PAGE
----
Um, no. Though of course there are pockets of grace and understanding everywhere, the Baptist church as a whole is not one that is comfortable with uncertainty. It is steadfastly conservative in politics, in theology, and in practice. Doubts are, by definition, not very conservative. But I’m part of a creative and merciful small-church community that has allowed me to play a significant role here despite my doubts and questions. I even get to preach on occasion. I talk a lot about grace.
I actually found my time in Christian college to be my lowest spiritual point in life because I couldn’t explore my issues with faith and doubt with open honesty.
The book chronicles an earlier time in your life when you were “spiritually scrawny.” Have you managed to pump yourself up in the years since then?
No, I haven’t “pumped up.” I’ve gotten past the salvation doubt of my childhood, but once I put it in the rearview mirror I simply moved on to the next kind of doubt. And it’s worse, to be honest. Do I pump myself up? I try. I pray a lot. I ask for faith. I study the Bible and enjoy discussions about difficult issues with friends. But the best way I’ve found to deal with doubt is to get out of my head and go out and do stuff. Serving people, volunteering at church, volunteering at my kids’ school, playing the drums for the worship band, leading a small group…all of these are actions of faith. I do them; I live as a Christian, even when the actions get ahead of the belief.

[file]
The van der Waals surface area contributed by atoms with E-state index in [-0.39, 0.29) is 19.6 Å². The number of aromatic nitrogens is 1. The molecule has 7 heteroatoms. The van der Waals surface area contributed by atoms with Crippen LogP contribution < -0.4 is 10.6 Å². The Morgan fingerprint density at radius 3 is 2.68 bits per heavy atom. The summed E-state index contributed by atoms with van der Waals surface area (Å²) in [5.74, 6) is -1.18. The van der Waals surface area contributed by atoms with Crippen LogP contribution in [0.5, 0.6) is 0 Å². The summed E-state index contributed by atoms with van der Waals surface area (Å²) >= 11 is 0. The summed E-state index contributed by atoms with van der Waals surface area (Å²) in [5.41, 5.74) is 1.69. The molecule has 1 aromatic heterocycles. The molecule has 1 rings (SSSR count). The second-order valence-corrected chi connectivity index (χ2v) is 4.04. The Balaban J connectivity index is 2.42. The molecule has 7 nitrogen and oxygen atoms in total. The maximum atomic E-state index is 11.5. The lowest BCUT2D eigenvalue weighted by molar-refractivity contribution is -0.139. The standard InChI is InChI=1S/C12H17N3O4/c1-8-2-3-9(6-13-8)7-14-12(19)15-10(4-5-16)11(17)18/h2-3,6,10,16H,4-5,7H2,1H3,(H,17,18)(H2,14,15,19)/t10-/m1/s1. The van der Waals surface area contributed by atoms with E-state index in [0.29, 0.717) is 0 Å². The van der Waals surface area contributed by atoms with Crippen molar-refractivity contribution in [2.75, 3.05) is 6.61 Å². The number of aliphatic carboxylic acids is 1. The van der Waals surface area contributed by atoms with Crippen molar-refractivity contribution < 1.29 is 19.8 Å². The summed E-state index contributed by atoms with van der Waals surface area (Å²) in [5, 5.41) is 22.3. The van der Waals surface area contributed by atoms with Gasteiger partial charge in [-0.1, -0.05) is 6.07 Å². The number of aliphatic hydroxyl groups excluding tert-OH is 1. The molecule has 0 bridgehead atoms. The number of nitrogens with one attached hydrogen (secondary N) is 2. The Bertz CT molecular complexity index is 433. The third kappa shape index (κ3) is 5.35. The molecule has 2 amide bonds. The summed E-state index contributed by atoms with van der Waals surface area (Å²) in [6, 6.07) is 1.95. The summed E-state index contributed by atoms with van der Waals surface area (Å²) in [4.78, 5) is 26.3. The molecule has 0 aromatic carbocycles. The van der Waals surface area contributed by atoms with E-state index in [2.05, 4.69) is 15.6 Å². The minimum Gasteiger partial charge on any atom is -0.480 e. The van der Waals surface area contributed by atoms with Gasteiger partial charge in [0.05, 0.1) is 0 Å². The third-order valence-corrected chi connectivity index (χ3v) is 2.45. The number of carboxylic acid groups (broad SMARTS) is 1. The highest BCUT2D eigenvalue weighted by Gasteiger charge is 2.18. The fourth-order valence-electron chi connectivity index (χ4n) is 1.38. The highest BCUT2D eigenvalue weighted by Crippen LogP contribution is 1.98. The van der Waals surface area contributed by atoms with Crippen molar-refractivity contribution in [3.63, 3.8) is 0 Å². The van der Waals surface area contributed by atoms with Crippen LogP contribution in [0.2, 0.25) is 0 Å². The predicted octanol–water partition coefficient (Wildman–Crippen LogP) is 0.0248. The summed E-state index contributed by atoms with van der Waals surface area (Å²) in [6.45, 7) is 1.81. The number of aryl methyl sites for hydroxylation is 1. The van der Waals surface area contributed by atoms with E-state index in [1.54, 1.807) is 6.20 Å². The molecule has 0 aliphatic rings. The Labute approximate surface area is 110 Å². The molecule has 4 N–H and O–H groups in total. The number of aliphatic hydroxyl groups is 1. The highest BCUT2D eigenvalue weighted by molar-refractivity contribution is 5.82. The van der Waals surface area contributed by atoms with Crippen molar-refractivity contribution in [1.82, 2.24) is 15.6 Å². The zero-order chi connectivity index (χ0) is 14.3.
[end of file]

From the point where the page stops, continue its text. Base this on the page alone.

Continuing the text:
But anyway, we talk a lot about overcoming doubt. I honestly wonder, though, if it’s really something we should worry that much about defeating. Faith is not the opposite of doubt, but the companion of doubt. If we had complete and utter certainty, we wouldn’t need faith. Faith is what you need when you don’t have have concrete knowledge. So faith and doubt work together and exist side-by-side. You can’t have one without the other. Sometimes I feel as if I should overcome my doubt. But the fact is that we are finite creatures struggling to believe in and have a relationship with an infinite God. Well, that ought to give us the freedom to be okay with uncertainty.
That’s an incredible observation. I’d like to pretend I’m so pumped up because I’m a pastor now, but really, I’m not. I suspect a lot of people who are really spiritually pumped up are actually “juicing.”
So that kid on the cover of your new book pretty much rules. Did you get to pick that photo out of a montage of scrawny, nipple-bandaged kids?